So there we go, I finally found and claimed a paddle, though the contest is always about so much more. Whether or not you find a paddle out there, if you win or don’t win a prize pack for paddle points, the contest is about so much more than that. It really is all about getting out there and enjoying all that our parks have to offer us. The clues are fun to solve. The paddle points list is lots of fun to complete. The places you end up exploring and the memories you make out there are priceless.
Through the contest, I’ve been to some places I might otherwise not have gone yet. I’ve made friends I wouldn’t otherwise know. There’s an ever-growing community of paddling friends created because of involvement in the PITPC. I have future trips planned based on locations opened up to me through hours spent poring over maps trying to deduce a paddle’s location.
Fiona’s probably teary eyed right now, [Editor’s note: Yep, she is!] but part of successfully locating a paddle is being able to see the forest for the trees, taking your time and really taking in your surroundings at each step of the journey. We often rush through portages with our heads under a canoe, yet Preston, Kevin, Hap, Andrea, Fiona, and Mike have created something great here by asking everyone to slow it down and enjoy all that surrounds you. Thank you to all of you for creating such an amazing outdoor advocacy campaign and I hope to see it carry on for years to come, even if I’m no longer eligible to claim a paddle out there!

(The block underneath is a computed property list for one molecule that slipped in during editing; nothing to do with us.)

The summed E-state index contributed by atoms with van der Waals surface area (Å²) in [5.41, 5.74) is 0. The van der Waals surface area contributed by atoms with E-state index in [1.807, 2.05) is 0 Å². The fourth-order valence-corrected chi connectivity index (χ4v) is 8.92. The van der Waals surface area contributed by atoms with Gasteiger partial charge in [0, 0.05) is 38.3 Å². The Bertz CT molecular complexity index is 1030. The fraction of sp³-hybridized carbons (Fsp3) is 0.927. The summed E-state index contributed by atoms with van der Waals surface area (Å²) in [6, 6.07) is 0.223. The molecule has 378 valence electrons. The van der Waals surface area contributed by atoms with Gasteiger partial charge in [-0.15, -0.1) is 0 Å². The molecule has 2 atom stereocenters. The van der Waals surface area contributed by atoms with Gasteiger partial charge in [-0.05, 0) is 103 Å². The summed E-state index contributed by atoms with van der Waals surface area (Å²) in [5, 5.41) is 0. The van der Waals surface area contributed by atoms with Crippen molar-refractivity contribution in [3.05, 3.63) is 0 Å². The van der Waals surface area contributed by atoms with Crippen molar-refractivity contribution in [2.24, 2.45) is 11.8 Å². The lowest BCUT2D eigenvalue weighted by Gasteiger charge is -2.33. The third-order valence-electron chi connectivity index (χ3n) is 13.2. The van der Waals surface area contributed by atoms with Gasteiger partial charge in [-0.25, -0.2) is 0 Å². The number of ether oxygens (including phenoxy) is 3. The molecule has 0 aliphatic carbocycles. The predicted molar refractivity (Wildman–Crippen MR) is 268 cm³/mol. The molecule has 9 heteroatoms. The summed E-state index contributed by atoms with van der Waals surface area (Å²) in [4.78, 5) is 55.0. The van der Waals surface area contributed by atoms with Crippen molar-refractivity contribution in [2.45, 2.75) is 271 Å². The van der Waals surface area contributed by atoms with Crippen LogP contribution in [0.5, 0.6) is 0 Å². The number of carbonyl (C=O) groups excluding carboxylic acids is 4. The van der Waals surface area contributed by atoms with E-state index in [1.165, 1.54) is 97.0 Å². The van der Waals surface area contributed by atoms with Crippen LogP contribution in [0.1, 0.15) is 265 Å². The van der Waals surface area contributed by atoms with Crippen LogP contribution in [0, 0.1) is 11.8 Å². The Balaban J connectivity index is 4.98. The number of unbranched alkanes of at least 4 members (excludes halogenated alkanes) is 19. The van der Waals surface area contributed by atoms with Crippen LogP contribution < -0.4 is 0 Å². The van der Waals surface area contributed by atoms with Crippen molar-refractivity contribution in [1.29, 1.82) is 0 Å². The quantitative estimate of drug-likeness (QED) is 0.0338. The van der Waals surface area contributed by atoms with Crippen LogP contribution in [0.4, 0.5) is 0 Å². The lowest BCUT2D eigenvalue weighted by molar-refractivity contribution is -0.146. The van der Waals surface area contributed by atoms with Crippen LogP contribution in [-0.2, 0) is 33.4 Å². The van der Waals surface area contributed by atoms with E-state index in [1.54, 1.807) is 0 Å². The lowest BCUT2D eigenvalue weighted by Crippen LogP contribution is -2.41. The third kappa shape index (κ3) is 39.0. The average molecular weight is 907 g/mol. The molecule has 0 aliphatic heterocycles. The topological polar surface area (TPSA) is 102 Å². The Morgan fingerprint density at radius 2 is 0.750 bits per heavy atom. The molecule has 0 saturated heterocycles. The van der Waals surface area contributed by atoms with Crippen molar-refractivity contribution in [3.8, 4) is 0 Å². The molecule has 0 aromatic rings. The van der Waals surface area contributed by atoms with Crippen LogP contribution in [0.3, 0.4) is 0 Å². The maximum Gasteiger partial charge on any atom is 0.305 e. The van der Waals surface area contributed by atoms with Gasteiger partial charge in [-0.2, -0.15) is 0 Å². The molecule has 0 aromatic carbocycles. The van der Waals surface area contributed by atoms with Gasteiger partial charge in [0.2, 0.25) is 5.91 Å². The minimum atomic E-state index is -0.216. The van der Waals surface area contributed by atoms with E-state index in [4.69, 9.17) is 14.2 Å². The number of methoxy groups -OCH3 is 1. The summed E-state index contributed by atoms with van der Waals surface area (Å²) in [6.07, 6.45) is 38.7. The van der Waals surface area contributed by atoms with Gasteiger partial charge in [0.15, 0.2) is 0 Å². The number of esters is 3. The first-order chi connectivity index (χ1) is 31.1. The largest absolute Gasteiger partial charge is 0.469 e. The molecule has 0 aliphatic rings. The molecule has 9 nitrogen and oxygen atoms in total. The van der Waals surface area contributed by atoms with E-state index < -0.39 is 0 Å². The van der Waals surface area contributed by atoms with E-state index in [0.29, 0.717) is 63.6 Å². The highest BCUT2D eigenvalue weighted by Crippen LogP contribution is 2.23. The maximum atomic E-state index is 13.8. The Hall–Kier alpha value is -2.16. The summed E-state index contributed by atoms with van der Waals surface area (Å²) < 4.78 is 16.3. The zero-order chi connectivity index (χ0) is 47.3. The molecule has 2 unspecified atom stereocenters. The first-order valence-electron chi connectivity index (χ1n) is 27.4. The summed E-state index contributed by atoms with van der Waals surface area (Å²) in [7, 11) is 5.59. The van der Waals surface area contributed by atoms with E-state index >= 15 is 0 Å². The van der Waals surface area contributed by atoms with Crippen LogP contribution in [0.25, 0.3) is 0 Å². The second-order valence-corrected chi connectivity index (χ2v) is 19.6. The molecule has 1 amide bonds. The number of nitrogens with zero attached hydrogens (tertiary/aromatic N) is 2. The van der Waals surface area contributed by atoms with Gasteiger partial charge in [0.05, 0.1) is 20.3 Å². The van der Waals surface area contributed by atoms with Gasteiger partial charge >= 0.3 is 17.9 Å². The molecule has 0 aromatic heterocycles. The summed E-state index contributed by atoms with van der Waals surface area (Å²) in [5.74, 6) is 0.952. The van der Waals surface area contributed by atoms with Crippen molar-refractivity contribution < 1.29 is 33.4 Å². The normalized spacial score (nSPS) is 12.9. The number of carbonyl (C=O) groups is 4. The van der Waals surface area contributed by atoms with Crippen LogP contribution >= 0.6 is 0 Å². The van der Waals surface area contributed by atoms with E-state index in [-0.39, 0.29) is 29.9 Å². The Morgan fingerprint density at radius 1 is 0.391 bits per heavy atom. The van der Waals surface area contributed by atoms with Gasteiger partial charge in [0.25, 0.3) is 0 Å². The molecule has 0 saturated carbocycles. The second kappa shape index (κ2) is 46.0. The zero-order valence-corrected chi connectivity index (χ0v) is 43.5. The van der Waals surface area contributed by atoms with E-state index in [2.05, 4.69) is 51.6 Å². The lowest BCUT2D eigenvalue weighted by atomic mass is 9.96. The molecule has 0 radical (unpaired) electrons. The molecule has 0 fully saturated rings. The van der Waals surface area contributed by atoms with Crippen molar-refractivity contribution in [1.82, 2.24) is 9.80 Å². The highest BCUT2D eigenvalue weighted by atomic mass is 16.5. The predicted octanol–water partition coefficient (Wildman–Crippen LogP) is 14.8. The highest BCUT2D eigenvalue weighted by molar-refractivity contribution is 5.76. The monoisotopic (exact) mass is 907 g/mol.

Submitted by Cory Seaman, via email.
So much history! We could’n’t be happier for Cory and have truly enjoyed watching his journey come full circle and his paddle-finding dream realized. Cory has kept us regularly updated on his paddle seeking pursuits over the years and has always taken our automatic “No comment. 🙂 ” replies with great humour. As Preston mentioned during his long-clue, Cory has won a decal or two, but nothing really big during his years of participation and has been coveting the hidden paddles the entire time. He didn’t seem to want to take any chances this year in prospects to win a prize package, either as he completed the entire Paddle Points Task List in record time to take the North West Award for being the first to finish and won himself a built-to-order custom Badger Paddle before going on to find and claim the KO A.Y. Jackson paddle. And so with that, Cory’s paddling finding adventures are complete…. or are they? #PaddleSelfies are encouraged for all previous paddle-finders, so who really knows?! There are still Paddle Points to be collected, plus 2 more paddles waiting to be found and claimed. So get your clues and get “Out There”!
But before you go, check out everything Cory won below (plus this):
KO – A.Y. JACKSON PADDLE (Killarney Outfitters) Prize Pack Full List:
|Badger||Hidden Badger Paddle||$ 269.00|
|KO||Northwater Barrel Harness with Barrel – $153.75+$56.20||$ 209.95|
|Rapid Media||1 YR PADDLING Magazine Print/Digital Subscription||$ 20.00|
|TOTAL||KO – A.Y. JACKSON PADDLE PRIZE PACK||$506.95|